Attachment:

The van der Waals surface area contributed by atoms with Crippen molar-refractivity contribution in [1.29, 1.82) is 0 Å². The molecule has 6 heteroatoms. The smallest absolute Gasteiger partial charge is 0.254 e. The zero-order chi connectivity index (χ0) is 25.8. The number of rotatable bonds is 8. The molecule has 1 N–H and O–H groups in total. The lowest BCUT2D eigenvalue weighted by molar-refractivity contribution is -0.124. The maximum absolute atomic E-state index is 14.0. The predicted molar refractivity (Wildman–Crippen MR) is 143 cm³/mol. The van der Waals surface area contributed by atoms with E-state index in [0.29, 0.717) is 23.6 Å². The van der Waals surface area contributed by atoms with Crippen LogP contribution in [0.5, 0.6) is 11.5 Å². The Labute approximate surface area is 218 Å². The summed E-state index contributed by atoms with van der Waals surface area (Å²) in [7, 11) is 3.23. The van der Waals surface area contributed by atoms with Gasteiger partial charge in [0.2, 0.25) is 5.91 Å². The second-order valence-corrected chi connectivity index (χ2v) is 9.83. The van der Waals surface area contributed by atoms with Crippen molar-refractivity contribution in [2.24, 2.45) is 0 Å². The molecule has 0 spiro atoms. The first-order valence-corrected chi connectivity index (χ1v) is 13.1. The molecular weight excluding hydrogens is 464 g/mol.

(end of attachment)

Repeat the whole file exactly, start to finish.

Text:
The van der Waals surface area contributed by atoms with Crippen molar-refractivity contribution in [1.29, 1.82) is 0 Å². The molecule has 6 heteroatoms. The smallest absolute Gasteiger partial charge is 0.254 e. The zero-order chi connectivity index (χ0) is 25.8. The number of rotatable bonds is 8. The molecule has 1 N–H and O–H groups in total. The lowest BCUT2D eigenvalue weighted by molar-refractivity contribution is -0.124. The maximum absolute atomic E-state index is 14.0. The predicted molar refractivity (Wildman–Crippen MR) is 143 cm³/mol. The van der Waals surface area contributed by atoms with E-state index in [0.29, 0.717) is 23.6 Å². The van der Waals surface area contributed by atoms with Crippen LogP contribution in [0.5, 0.6) is 11.5 Å². The Labute approximate surface area is 218 Å². The summed E-state index contributed by atoms with van der Waals surface area (Å²) in [7, 11) is 3.23. The van der Waals surface area contributed by atoms with Gasteiger partial charge in [0.2, 0.25) is 5.91 Å². The second-order valence-corrected chi connectivity index (χ2v) is 9.83. The van der Waals surface area contributed by atoms with Crippen molar-refractivity contribution in [2.24, 2.45) is 0 Å². The molecule has 0 spiro atoms. The first-order valence-corrected chi connectivity index (χ1v) is 13.1. The molecular weight excluding hydrogens is 464 g/mol.